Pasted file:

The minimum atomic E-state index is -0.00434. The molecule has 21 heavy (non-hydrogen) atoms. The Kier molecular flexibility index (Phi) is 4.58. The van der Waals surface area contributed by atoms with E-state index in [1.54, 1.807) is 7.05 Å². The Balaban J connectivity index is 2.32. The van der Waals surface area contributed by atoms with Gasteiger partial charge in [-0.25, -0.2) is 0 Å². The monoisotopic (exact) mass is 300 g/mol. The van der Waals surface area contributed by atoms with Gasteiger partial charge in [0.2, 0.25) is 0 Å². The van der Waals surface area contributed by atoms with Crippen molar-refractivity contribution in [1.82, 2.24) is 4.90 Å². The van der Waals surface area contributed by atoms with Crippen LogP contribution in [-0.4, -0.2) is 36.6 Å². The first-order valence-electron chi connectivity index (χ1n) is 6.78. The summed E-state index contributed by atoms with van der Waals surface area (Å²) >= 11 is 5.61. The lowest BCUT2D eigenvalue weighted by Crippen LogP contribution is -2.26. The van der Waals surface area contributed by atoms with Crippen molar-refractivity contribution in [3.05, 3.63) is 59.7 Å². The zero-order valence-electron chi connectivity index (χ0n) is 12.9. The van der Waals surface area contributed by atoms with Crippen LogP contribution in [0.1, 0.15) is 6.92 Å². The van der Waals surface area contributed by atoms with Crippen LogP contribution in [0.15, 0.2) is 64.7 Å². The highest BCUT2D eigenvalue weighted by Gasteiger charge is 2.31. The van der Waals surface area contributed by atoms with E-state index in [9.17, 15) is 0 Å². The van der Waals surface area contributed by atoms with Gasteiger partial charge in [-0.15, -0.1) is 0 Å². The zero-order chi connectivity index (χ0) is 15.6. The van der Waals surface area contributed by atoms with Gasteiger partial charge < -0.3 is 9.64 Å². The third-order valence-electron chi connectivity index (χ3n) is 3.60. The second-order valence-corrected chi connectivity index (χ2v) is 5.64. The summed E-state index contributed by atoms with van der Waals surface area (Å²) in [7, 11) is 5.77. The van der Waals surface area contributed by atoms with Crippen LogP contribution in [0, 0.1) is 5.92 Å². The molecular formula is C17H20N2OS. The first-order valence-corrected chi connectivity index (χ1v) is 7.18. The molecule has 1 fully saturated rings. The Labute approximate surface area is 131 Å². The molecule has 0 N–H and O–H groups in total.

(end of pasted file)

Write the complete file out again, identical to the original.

The minimum atomic E-state index is -0.00434. The molecule has 21 heavy (non-hydrogen) atoms. The Kier molecular flexibility index (Phi) is 4.58. The van der Waals surface area contributed by atoms with E-state index in [1.54, 1.807) is 7.05 Å². The Balaban J connectivity index is 2.32. The van der Waals surface area contributed by atoms with Gasteiger partial charge in [-0.25, -0.2) is 0 Å². The monoisotopic (exact) mass is 300 g/mol. The van der Waals surface area contributed by atoms with Gasteiger partial charge in [0.2, 0.25) is 0 Å². The van der Waals surface area contributed by atoms with Crippen molar-refractivity contribution in [1.82, 2.24) is 4.90 Å². The van der Waals surface area contributed by atoms with Crippen LogP contribution in [-0.4, -0.2) is 36.6 Å². The first-order valence-electron chi connectivity index (χ1n) is 6.78. The summed E-state index contributed by atoms with van der Waals surface area (Å²) >= 11 is 5.61. The lowest BCUT2D eigenvalue weighted by Crippen LogP contribution is -2.26. The van der Waals surface area contributed by atoms with Crippen molar-refractivity contribution in [3.05, 3.63) is 59.7 Å². The zero-order valence-electron chi connectivity index (χ0n) is 12.9. The van der Waals surface area contributed by atoms with Crippen LogP contribution in [0.1, 0.15) is 6.92 Å². The van der Waals surface area contributed by atoms with Crippen LogP contribution in [0.15, 0.2) is 64.7 Å². The highest BCUT2D eigenvalue weighted by Gasteiger charge is 2.31. The van der Waals surface area contributed by atoms with E-state index in [9.17, 15) is 0 Å². The van der Waals surface area contributed by atoms with Gasteiger partial charge in [-0.15, -0.1) is 0 Å². The zero-order chi connectivity index (χ0) is 15.6. The van der Waals surface area contributed by atoms with Gasteiger partial charge < -0.3 is 9.64 Å². The third-order valence-electron chi connectivity index (χ3n) is 3.60. The second-order valence-corrected chi connectivity index (χ2v) is 5.64. The summed E-state index contributed by atoms with van der Waals surface area (Å²) in [7, 11) is 5.77. The van der Waals surface area contributed by atoms with Crippen LogP contribution in [0, 0.1) is 5.92 Å². The molecular formula is C17H20N2OS. The first-order valence-corrected chi connectivity index (χ1v) is 7.18. The molecule has 1 fully saturated rings. The Labute approximate surface area is 131 Å². The molecule has 0 N–H and O–H groups in total.